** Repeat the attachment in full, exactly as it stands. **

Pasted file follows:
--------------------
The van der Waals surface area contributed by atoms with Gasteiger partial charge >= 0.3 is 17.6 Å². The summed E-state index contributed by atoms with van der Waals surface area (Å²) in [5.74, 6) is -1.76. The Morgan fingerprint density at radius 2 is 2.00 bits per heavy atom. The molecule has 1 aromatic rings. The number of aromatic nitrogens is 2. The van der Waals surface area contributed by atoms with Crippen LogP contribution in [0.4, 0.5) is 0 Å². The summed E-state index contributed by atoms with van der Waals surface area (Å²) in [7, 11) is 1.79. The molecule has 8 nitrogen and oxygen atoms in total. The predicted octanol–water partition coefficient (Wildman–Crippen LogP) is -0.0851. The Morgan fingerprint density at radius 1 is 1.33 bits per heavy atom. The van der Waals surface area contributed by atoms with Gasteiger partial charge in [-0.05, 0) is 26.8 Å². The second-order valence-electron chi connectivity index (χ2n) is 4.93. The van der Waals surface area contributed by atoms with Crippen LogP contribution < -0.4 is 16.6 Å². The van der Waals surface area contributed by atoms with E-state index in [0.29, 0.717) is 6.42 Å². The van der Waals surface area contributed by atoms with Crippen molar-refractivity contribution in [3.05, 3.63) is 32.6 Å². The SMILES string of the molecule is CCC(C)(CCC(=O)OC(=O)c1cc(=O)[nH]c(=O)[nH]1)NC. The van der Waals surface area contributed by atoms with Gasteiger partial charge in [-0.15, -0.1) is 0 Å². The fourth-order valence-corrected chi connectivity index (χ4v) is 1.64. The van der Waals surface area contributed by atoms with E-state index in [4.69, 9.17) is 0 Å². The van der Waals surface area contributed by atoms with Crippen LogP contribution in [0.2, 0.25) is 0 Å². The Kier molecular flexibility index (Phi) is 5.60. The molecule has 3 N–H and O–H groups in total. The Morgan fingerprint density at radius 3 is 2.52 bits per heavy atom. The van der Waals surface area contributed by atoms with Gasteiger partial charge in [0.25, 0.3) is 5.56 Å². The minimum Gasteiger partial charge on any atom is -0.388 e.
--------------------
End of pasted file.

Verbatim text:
The van der Waals surface area contributed by atoms with Gasteiger partial charge >= 0.3 is 17.6 Å². The summed E-state index contributed by atoms with van der Waals surface area (Å²) in [5.74, 6) is -1.76. The Morgan fingerprint density at radius 2 is 2.00 bits per heavy atom. The molecule has 1 aromatic rings. The number of aromatic nitrogens is 2. The van der Waals surface area contributed by atoms with Crippen LogP contribution in [0.4, 0.5) is 0 Å². The summed E-state index contributed by atoms with van der Waals surface area (Å²) in [7, 11) is 1.79. The molecule has 8 nitrogen and oxygen atoms in total. The predicted octanol–water partition coefficient (Wildman–Crippen LogP) is -0.0851. The Morgan fingerprint density at radius 1 is 1.33 bits per heavy atom. The van der Waals surface area contributed by atoms with Gasteiger partial charge in [-0.05, 0) is 26.8 Å². The second-order valence-electron chi connectivity index (χ2n) is 4.93. The van der Waals surface area contributed by atoms with Crippen LogP contribution < -0.4 is 16.6 Å². The van der Waals surface area contributed by atoms with E-state index in [0.29, 0.717) is 6.42 Å². The van der Waals surface area contributed by atoms with Crippen molar-refractivity contribution in [3.05, 3.63) is 32.6 Å². The SMILES string of the molecule is CCC(C)(CCC(=O)OC(=O)c1cc(=O)[nH]c(=O)[nH]1)NC. The van der Waals surface area contributed by atoms with Gasteiger partial charge in [-0.15, -0.1) is 0 Å². The fourth-order valence-corrected chi connectivity index (χ4v) is 1.64. The van der Waals surface area contributed by atoms with E-state index in [4.69, 9.17) is 0 Å². The van der Waals surface area contributed by atoms with Crippen LogP contribution in [0.2, 0.25) is 0 Å². The Kier molecular flexibility index (Phi) is 5.60. The molecule has 3 N–H and O–H groups in total. The Morgan fingerprint density at radius 3 is 2.52 bits per heavy atom. The van der Waals surface area contributed by atoms with Gasteiger partial charge in [0.25, 0.3) is 5.56 Å². The minimum Gasteiger partial charge on any atom is -0.388 e.